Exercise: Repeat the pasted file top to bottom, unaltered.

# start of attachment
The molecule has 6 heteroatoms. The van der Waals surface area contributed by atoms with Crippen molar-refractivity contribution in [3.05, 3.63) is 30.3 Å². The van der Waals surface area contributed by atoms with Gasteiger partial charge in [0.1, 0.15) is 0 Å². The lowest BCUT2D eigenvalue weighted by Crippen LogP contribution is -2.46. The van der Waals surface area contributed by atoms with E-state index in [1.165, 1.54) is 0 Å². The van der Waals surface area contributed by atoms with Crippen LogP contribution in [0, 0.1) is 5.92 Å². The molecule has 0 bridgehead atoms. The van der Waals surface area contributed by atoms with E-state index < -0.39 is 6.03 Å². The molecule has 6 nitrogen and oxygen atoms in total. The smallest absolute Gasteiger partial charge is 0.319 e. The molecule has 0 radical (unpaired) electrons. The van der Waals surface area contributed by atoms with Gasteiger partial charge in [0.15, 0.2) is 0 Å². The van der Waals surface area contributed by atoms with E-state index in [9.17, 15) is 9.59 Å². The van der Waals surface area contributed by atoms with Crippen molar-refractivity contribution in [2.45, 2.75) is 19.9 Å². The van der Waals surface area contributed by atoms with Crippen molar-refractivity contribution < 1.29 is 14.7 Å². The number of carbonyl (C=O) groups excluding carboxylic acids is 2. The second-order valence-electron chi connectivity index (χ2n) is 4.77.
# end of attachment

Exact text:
The molecule has 6 heteroatoms. The van der Waals surface area contributed by atoms with Crippen molar-refractivity contribution in [3.05, 3.63) is 30.3 Å². The van der Waals surface area contributed by atoms with Gasteiger partial charge in [0.1, 0.15) is 0 Å². The lowest BCUT2D eigenvalue weighted by Crippen LogP contribution is -2.46. The van der Waals surface area contributed by atoms with E-state index in [1.165, 1.54) is 0 Å². The van der Waals surface area contributed by atoms with Crippen LogP contribution in [0, 0.1) is 5.92 Å². The molecule has 0 bridgehead atoms. The van der Waals surface area contributed by atoms with E-state index < -0.39 is 6.03 Å². The molecule has 6 nitrogen and oxygen atoms in total. The smallest absolute Gasteiger partial charge is 0.319 e. The molecule has 0 radical (unpaired) electrons. The van der Waals surface area contributed by atoms with Gasteiger partial charge in [0.15, 0.2) is 0 Å². The van der Waals surface area contributed by atoms with E-state index in [9.17, 15) is 9.59 Å². The van der Waals surface area contributed by atoms with Crippen molar-refractivity contribution in [2.45, 2.75) is 19.9 Å². The van der Waals surface area contributed by atoms with Crippen molar-refractivity contribution < 1.29 is 14.7 Å². The number of carbonyl (C=O) groups excluding carboxylic acids is 2. The second-order valence-electron chi connectivity index (χ2n) is 4.77.